Bernie Sanders' schtick

Story highlights

  • Bernie Sanders is contending with (and embracing) a version of himself that is pure caricature
  • Sanders has suggested inviting Larry David to a campaign rally

Washington (CNN)Bernie Sanders is having a moment.

And his moment looks nothing like what many people -- not even Bernie Sanders himself -- would likely have predicted for the super-serious Democratic socialist president candidate. Known for his dour, everything-is-awful approach to politics, Sanders has more recently become something else entirely. He has morphed into a kind of walking punchline for a joke that he is (sometimes) in on.
There is #BabiesForBernie, a viral Internet meme where toddlers embrace grandpa chic.
    He "danced" on Ellen -- really, he just pointed and walked.
    On Comedy Central's "The Nightly Show," Larry Wilmore easily convinced Sanders to don a pair of sunglasses. And with a slump, Sanders had the "Weekend at Bernie's" look down pat.
    Just as Sanders embarks on his national close-up -- 15 million people watched the CNN debate -- he is now contending with (and embracing) a version of himself that is pure caricature.
    Larry David on "Saturday Night Live" went full Bernie with hardly any effort at all.
    "Hello, hello, hello, enough with the hellos," David as Sanders said in the "SNL" debate send-up. "Let's do this."
    And from there, David riffed on Sanders' get-off-my-lawn persona, shouting the entire time.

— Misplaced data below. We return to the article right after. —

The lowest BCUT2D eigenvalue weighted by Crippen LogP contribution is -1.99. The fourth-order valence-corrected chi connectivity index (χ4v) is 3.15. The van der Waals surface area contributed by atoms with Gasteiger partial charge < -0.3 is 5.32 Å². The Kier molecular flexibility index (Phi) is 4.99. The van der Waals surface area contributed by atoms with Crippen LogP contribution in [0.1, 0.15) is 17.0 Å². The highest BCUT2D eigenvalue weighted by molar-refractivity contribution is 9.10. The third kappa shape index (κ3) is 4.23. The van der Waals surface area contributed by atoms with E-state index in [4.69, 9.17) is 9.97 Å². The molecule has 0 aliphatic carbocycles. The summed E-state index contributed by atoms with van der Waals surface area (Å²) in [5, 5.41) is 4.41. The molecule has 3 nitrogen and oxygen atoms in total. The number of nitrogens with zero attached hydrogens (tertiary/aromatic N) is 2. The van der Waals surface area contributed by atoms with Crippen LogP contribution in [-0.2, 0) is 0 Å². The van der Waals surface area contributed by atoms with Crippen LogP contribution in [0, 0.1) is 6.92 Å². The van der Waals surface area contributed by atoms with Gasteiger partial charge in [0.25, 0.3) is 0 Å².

"We're doomed! We need a revolution! Millions of people on the streets! We gotta do something and we gotta do it now!"
    Not to mention the underwear drying on the radiator image -- TMI and kinda perfect.
    Returning the favor, Sanders went on "Jimmy Kimmel Live" and went all meta, impersonating David, his doppelganger. Or perhaps he was just being Bernie Sanders. It was hard to tell.
    His campaign says part of the flood of Sanders late night appearances is simply because he is getting invited -- which wasn't the case earlier.
    "We have opportunities now that we didn't have before. We are getting invites," said Tad Devine, a senior Sanders adviser. "He is getting more comfortable doing stuff like that and he has come to accept that it's part of the process."
    But the Sanders viewers are seeing isn't necessarily the one that has liberal voters excited. The Vermont senator got to where he is by being an unapologetic "democratic socialist," giving high-impact speeches on income inequality, campaign finance reform and the high cost of college education.
    Then again, when shown the clip on ABC's "This Week," Sanders said David's "SNL" rendition of him -- the hands, the yelling, the Brooklyn accent -- was spot-on.
    "I think we'll use Larry at our next rally," Sanders said. "He does me better than I do."